Head coach Jim Harbaugh was questioned a bit when he chose Kaepernick over Alex Smith, who went down with a concussion earlier in the season. Even a return to full health hasn't seen the former No. 1 pick usurp Kaepernick for the starting job.
The second-round pick out of Nevada has been dependable, if unspectacular, over the last five games. The 49ers have also managed to go 3-1-1 since Smith went down. They hold a healthy enough lead over the Seahawks for the NFC West and retain the second-best record in the conference.
Some might have wondered if Kaepernick had the kind of confidence necessary to propel San Francisco to the Super Bowl. But NFL Network reporter Albert Breer brought up an interesting point when he tweeted this:
Not sure if Kaepernick was trying to make a point when he kissed his tatted up arms after that TD run. But I kinda hope he was.— Albert Breer (@AlbertBreer) December 10, 2012
The celebration was almost certainly a response to an article by David Whitley in which the author argued that Kaepernick's tattoos somehow made him headed for prison or unworthy to start at quarterback, or something to that effect.
Of course, everyone knows that all the extra ink throws off the wind resistance when the quarterback is releasing the ball, thus making him inaccurate. Quite frankly, that would have been a better case than the one Whitley presented.
Honestly, it's hard to know what Whitley was getting at other than to troll 49ers fans and others who abhor racism.
It clearly played on Kaepernick's mind. Why else would somebody kiss their arms after a touchdown run? It's not as if he was doing back handsprings for 50 yards.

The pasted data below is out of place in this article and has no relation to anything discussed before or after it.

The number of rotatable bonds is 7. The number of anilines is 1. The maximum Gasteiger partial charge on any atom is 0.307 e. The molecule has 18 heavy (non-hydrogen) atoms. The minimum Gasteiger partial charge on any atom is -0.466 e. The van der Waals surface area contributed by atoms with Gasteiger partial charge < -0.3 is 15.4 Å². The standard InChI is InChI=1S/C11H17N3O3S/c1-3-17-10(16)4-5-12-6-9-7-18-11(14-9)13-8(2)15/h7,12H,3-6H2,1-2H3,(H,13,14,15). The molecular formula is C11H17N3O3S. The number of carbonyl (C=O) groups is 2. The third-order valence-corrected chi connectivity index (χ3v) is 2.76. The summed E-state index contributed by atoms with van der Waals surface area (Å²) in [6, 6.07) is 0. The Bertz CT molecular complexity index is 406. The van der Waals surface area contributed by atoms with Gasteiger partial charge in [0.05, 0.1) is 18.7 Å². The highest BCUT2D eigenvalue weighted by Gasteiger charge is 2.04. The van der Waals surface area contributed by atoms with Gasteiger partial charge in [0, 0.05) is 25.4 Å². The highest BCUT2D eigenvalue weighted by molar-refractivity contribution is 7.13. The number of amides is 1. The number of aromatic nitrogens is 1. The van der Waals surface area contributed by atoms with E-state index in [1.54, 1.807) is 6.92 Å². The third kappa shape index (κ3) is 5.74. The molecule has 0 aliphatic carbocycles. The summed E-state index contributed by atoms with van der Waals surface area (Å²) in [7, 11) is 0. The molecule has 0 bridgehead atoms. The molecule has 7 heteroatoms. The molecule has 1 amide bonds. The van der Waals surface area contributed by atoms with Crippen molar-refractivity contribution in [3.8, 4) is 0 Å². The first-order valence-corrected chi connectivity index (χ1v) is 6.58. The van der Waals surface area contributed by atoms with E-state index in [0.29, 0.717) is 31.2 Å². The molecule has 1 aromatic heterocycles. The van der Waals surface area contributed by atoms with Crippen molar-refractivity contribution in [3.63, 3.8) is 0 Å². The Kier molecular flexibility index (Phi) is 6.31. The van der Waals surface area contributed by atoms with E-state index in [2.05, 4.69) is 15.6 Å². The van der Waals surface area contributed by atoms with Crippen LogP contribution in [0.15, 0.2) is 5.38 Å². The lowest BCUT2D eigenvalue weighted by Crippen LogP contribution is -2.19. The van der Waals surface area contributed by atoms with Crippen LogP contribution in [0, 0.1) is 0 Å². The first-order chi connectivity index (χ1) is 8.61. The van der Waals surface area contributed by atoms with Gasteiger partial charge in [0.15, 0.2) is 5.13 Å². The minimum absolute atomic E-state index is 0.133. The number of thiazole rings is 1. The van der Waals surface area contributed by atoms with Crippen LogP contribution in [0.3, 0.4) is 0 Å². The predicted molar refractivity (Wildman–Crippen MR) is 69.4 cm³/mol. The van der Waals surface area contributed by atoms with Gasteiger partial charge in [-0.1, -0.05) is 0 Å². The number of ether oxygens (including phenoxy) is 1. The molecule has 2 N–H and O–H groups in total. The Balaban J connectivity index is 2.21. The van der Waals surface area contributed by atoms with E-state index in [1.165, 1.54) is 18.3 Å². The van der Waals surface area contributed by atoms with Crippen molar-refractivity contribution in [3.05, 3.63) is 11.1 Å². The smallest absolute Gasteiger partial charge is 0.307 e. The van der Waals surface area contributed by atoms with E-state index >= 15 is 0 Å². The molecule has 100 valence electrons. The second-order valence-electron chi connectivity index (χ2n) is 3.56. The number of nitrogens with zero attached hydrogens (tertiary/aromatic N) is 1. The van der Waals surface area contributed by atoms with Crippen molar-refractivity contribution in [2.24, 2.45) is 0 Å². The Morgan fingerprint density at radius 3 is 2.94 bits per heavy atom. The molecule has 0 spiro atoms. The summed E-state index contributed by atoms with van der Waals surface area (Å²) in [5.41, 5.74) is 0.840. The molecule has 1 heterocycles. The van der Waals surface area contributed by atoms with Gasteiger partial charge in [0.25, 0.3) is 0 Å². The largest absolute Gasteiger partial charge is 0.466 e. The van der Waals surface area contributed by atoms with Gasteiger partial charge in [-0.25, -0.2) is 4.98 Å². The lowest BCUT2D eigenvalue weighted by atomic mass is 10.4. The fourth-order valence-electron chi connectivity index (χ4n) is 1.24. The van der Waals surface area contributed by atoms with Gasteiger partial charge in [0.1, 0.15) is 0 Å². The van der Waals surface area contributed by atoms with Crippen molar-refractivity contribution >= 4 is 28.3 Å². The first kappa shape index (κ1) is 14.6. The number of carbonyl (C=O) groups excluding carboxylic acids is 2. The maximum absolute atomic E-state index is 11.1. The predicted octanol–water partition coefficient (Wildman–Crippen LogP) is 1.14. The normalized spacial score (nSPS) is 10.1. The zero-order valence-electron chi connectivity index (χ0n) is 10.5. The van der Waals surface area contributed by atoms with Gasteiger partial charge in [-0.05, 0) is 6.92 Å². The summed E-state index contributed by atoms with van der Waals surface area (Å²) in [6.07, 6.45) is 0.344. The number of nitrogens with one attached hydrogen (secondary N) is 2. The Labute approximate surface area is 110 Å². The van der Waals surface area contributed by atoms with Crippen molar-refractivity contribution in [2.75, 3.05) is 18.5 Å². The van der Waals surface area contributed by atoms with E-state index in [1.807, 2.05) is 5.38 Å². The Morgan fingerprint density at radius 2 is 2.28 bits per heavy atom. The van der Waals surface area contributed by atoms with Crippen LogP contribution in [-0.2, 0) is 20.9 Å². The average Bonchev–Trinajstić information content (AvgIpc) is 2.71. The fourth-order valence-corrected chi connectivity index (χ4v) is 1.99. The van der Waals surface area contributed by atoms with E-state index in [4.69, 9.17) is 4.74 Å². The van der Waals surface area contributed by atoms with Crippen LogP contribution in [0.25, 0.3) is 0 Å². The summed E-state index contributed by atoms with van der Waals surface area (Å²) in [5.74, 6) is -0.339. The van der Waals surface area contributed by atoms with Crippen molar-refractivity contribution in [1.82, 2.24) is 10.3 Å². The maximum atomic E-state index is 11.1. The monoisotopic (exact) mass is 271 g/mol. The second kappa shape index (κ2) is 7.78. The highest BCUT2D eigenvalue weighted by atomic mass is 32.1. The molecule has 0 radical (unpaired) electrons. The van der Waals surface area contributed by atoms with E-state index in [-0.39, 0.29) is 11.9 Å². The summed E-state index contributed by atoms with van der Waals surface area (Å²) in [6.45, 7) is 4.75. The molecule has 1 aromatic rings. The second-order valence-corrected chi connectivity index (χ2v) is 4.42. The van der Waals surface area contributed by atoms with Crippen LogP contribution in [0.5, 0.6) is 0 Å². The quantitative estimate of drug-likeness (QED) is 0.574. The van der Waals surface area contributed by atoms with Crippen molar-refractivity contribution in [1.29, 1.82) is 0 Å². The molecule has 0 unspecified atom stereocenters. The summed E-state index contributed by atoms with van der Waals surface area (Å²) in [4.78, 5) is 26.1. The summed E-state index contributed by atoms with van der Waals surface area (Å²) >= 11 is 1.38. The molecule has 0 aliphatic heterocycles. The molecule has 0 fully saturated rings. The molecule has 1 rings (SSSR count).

Some might have simply blown the article off and not let it affect them. Kaepernick, on the other hand, carried a chip on his shoulder and wanted to show Whitley and all those who doubted him that he is worthy of supplanting Smith.
This is a supremely talented 49ers team. It has a great defense, and a player in Frank Gore who demands a lot of attention from opposing defenses and can take the burden off the quarterback.
Kaepernick might be young, but he's ready to lead this team.
What San Francisco needs more than anything is a steady quarterback who can limit mistakes. Kaepernick has been exactly that, throwing just one interception in the five games in which he's been featured.
As the touchdown run also showed, Kaepernick brings an extra dimension compared to Smith. Smith was always a mobile quarterback, but his speed was never otherworldly for a QB. Kaepernick, on the other hand, is a serious threat outside the pocket.
If defenses think for even a split second that he could tuck the ball and run, they could leave a receiver open for enough of a window for Kaepernick to find him.
After Week 14, there's no doubt that San Francisco remains one of the best with Kaepernick at quarterback.